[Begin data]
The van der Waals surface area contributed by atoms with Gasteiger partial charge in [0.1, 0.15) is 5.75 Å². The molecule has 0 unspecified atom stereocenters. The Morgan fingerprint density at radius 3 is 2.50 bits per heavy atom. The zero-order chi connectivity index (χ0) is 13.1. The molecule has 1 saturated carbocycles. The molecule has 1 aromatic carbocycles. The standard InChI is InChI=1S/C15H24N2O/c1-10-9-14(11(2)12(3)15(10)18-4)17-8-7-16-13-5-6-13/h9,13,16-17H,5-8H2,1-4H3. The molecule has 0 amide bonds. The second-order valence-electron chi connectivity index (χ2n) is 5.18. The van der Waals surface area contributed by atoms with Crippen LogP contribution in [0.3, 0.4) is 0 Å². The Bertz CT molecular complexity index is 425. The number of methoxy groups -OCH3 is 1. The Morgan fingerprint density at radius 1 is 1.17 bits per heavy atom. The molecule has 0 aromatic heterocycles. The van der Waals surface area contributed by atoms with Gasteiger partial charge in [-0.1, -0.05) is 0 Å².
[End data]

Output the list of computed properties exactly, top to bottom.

The van der Waals surface area contributed by atoms with Gasteiger partial charge in [0.1, 0.15) is 5.75 Å². The molecule has 0 unspecified atom stereocenters. The Morgan fingerprint density at radius 3 is 2.50 bits per heavy atom. The zero-order chi connectivity index (χ0) is 13.1. The molecule has 1 saturated carbocycles. The molecule has 1 aromatic carbocycles. The standard InChI is InChI=1S/C15H24N2O/c1-10-9-14(11(2)12(3)15(10)18-4)17-8-7-16-13-5-6-13/h9,13,16-17H,5-8H2,1-4H3. The molecule has 0 amide bonds. The second-order valence-electron chi connectivity index (χ2n) is 5.18. The van der Waals surface area contributed by atoms with Crippen LogP contribution in [0.3, 0.4) is 0 Å². The Bertz CT molecular complexity index is 425. The number of methoxy groups -OCH3 is 1. The Morgan fingerprint density at radius 1 is 1.17 bits per heavy atom. The molecule has 0 aromatic heterocycles. The van der Waals surface area contributed by atoms with Gasteiger partial charge in [-0.1, -0.05) is 0 Å².